Groups & teams

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Groups & teams

  1. 1. 14-1Irwin/McGraw-Hill ©The McGraw-Hill Companies, Inc., 2000Groups andTeams14
  2. 2. 14-2Irwin/McGraw-Hill ©The McGraw-Hill Companies, Inc., 2000Groups, Teams and EffectivenessGroup: two or more people who interact witheach other to accomplish a goal.Team: group who work intensively with eachother to achieve a specific common goal. All teams are groups, BUT, not all groups are teams.Teams often are difficult to form. Takes time for members to work together. Teams can improve organizational performance.
  3. 3. 14-3Irwin/McGraw-Hill ©The McGraw-Hill Companies, Inc., 2000Groups & Teams Impact EffectivenessGroupsandTeamsCan...GroupsandTeamsCan...EnhancePerformanceEnhancePerformanceIncreaseResponsivenessto customerIncreaseResponsivenessto customerIncreaseInnovationIncreaseInnovationIncreaseMotivation& SatisfactionIncreaseMotivation& SatisfactionGaining aCompetitiveAdvantageGaining aCompetitiveAdvantageFigure 14.1
  4. 4. 14-4Irwin/McGraw-Hill ©The McGraw-Hill Companies, Inc., 2000Competitive Advantage with Groups &Teams Performance Enhancement: Make use of synergyWorkers in a group have the opportunity to produce moreor better output than separate workers. Members correct other’s errors, bring new ideas tobear. Managers should build groups with members ofcomplimentary skills. Responsive to Customers: Difficult to achieve givenmany constraints.Safety issues, regulations, costs.Cross-functional teams provide the wide variety of skillsneeded. Teams consist of members of different departments.
  5. 5. 14-5Irwin/McGraw-Hill ©The McGraw-Hill Companies, Inc., 2000Competitive Advantage, Cont. Innovation: individuals rarely possess the widevariety of skills needed.Team members also uncover flaws and developnew ideas.Managers should empower the team for the fullinnovation process. Motivation: members of groups, and particularlyteams, are often better motivated and satisfied thanindividuals.It is fun to work next to other motivated people.Team members see their contribution to the team. Teams also provide social interaction.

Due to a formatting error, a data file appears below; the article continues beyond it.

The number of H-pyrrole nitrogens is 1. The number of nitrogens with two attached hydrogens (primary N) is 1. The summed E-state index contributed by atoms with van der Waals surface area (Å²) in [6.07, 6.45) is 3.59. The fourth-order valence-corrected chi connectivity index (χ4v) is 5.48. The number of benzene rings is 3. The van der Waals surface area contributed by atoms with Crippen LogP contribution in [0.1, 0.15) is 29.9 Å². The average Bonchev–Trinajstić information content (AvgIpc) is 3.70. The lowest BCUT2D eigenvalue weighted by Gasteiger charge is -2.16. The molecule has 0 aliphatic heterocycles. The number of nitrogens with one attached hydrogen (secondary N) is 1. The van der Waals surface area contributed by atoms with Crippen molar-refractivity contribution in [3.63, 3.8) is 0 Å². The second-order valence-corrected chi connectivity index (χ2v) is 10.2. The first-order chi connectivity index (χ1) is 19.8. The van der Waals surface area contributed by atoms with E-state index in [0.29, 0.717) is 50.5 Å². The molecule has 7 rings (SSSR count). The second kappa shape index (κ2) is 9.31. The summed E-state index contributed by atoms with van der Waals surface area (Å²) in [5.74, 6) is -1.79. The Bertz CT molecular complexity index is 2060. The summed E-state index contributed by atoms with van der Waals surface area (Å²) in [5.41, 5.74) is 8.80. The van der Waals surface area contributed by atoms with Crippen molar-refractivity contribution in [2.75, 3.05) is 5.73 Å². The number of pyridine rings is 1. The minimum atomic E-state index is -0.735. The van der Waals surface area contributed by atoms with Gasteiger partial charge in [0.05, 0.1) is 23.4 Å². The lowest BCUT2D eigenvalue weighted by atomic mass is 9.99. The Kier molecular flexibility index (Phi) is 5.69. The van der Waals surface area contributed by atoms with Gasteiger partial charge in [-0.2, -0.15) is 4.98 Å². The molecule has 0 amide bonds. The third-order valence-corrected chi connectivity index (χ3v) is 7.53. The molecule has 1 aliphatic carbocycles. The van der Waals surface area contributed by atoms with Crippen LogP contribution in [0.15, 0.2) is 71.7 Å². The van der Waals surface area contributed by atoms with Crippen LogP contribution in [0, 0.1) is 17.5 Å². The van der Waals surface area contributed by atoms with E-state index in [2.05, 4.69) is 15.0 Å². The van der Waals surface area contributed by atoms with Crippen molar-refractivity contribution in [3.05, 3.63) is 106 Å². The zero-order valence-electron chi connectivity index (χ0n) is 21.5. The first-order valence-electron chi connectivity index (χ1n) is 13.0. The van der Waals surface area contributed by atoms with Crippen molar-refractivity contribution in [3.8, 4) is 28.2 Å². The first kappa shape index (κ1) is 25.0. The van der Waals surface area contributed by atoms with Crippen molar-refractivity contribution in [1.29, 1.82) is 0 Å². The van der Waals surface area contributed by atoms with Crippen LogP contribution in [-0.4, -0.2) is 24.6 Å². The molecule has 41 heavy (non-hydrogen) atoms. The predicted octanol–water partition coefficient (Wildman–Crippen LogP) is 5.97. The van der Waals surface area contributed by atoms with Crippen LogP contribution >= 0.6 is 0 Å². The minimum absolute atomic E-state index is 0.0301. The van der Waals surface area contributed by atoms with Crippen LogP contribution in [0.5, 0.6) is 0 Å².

6. 6. 14-6Irwin/McGraw-Hill ©The McGraw-Hill Companies, Inc., 2000Types of Groups and TeamsCross-Cross-FunctionalFunctionalTeamsTeamsCross-Cross-FunctionalFunctionalTeamsTeamsInterestInterestGroupsGroupsInterestInterestGroupsGroupsGroups & TeamsGroups & TeamsGroups & TeamsGroups & TeamsFormal GroupsFormal Groupscreated by managerscreated by managersFormal GroupsFormal Groupscreated by managerscreated by managersCross-Cross-CulturalCulturalTeamsTeamsCross-Cross-CulturalCulturalTeamsTeamsTopTopMgmt.Mgmt.TeamsTeamsTopTopMgmt.Mgmt.TeamsTeamsR & DR & DTeamsTeamsR & DR & DTeamsTeamsSelf-Self-ManagedManagedTeamsTeamsSelf-Self-ManagedManagedTeamsTeamsCommandCommandGroupsGroupsCommandCommandGroupsGroupsTaskTaskForcesForcesTaskTaskForcesForcesInformal GroupsInformal Groupscreated by workerscreated by workersInformal GroupsInformal Groupscreated by workerscreated by workersFriendshipFriendshipGroupsGroupsFriendshipFriendshipGroupsGroupsFigure 14.2
  7. 7. 14-7Irwin/McGraw-Hill ©The McGraw-Hill Companies, Inc., 2000Formal Groups & TeamsCreated by manager to meet the firm’s goals.Cross-functional: members of different departments.Cross-cultural: members of different cultures.Research and Development Teams: Create new products.Top Management team: help develop firm’s direction. Important to have diversity in it to avoid groupthink.Command Groups: members report to same manager.Task Force: created to meet a given objective. Standing committees are permanent task forces.Self-Managed Teams: members are empowered tocomplete some given work. Team decides how to do the task.